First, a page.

Just as you wouldn't start a business without planning, you shouldn't approach a venture capitalist without preparation. Before investing in your company, venture capitalists will ask some tough questions about your management experience, your plans for the company...and your plans for their money. Before meeting with potential investors, be sure you can answer these questions:
Why did you start your company?
Where do you see your company going?
What problems do you see your company encountering?
What do you see as the company's main markets?
How do you plan to capitalize on those markets?
Who is your competition?
How do you plan to handle your competition?
What have you invested in the company?
How did you arrive at your financial projections?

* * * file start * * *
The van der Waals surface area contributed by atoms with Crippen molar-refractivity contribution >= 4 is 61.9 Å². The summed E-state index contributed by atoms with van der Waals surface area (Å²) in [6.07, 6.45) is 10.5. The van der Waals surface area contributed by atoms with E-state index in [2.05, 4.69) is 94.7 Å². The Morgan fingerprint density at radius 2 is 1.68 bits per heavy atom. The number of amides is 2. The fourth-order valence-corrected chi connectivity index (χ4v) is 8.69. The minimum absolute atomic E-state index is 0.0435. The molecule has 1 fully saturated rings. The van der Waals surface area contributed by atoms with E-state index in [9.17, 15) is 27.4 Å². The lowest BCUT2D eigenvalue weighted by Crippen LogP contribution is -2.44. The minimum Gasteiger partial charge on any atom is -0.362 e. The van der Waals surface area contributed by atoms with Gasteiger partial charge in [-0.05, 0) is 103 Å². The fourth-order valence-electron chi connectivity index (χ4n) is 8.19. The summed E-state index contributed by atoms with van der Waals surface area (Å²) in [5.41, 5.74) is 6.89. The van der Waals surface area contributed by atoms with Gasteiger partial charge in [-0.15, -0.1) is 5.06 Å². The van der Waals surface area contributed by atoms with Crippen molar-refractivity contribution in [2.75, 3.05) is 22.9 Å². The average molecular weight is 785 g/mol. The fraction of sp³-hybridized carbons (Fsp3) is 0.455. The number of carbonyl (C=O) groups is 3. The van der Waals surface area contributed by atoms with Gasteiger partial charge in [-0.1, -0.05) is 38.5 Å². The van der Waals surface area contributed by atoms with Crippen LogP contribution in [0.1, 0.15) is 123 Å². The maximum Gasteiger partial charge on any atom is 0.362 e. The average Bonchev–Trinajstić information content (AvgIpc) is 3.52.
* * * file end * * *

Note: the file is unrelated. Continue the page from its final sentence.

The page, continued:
When do you expect to meet the projections?
What type of financial controls do you have to prevent disorganization or embezzling, to handle accounts receivable and payable, to ensure adequate inventory (dual signature, check control, purchase orders, etc.)?
Who does your accounting?
What is your company's short- and long-term business plan?
Where do you see the company going in five years? In 10 years?
What are your criteria for site selection?
Who is your customer?
How many employees do you have? What do they do?
What additional personnel do you feel will need to be hired and when?
What is your overhead?
Who are your suppliers?
Do you have long-term contracts with suppliers?
How does the company plan to use the funds from our firm?
What is the seasonability of the company's business?
What type of growth have you seen in your industry?